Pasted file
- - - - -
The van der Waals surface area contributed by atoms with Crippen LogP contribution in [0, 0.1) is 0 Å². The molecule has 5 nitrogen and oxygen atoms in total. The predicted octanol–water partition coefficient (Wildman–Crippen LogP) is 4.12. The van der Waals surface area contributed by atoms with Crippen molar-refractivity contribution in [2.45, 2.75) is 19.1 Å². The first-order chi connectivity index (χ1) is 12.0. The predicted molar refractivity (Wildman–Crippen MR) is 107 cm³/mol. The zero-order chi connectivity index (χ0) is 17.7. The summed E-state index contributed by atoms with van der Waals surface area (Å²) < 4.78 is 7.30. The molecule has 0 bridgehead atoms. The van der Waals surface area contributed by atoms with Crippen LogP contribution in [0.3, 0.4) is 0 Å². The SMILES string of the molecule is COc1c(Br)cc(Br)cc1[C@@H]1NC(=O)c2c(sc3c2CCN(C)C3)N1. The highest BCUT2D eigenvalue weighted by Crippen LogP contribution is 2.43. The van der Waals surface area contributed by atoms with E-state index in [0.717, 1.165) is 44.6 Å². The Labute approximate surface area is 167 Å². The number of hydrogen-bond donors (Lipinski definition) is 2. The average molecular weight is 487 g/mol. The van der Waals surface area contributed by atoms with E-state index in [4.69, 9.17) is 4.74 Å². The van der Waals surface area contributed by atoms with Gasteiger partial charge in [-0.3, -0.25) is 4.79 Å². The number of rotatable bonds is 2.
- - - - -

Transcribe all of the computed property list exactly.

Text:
The van der Waals surface area contributed by atoms with Crippen LogP contribution in [0, 0.1) is 0 Å². The molecule has 5 nitrogen and oxygen atoms in total. The predicted octanol–water partition coefficient (Wildman–Crippen LogP) is 4.12. The van der Waals surface area contributed by atoms with Crippen molar-refractivity contribution in [2.45, 2.75) is 19.1 Å². The first-order chi connectivity index (χ1) is 12.0. The predicted molar refractivity (Wildman–Crippen MR) is 107 cm³/mol. The zero-order chi connectivity index (χ0) is 17.7. The summed E-state index contributed by atoms with van der Waals surface area (Å²) < 4.78 is 7.30. The molecule has 0 bridgehead atoms. The van der Waals surface area contributed by atoms with Crippen LogP contribution in [0.3, 0.4) is 0 Å². The SMILES string of the molecule is COc1c(Br)cc(Br)cc1[C@@H]1NC(=O)c2c(sc3c2CCN(C)C3)N1. The highest BCUT2D eigenvalue weighted by Crippen LogP contribution is 2.43. The van der Waals surface area contributed by atoms with E-state index in [0.717, 1.165) is 44.6 Å². The Labute approximate surface area is 167 Å². The number of hydrogen-bond donors (Lipinski definition) is 2. The average molecular weight is 487 g/mol. The van der Waals surface area contributed by atoms with E-state index in [4.69, 9.17) is 4.74 Å². The van der Waals surface area contributed by atoms with Gasteiger partial charge in [-0.3, -0.25) is 4.79 Å². The number of rotatable bonds is 2.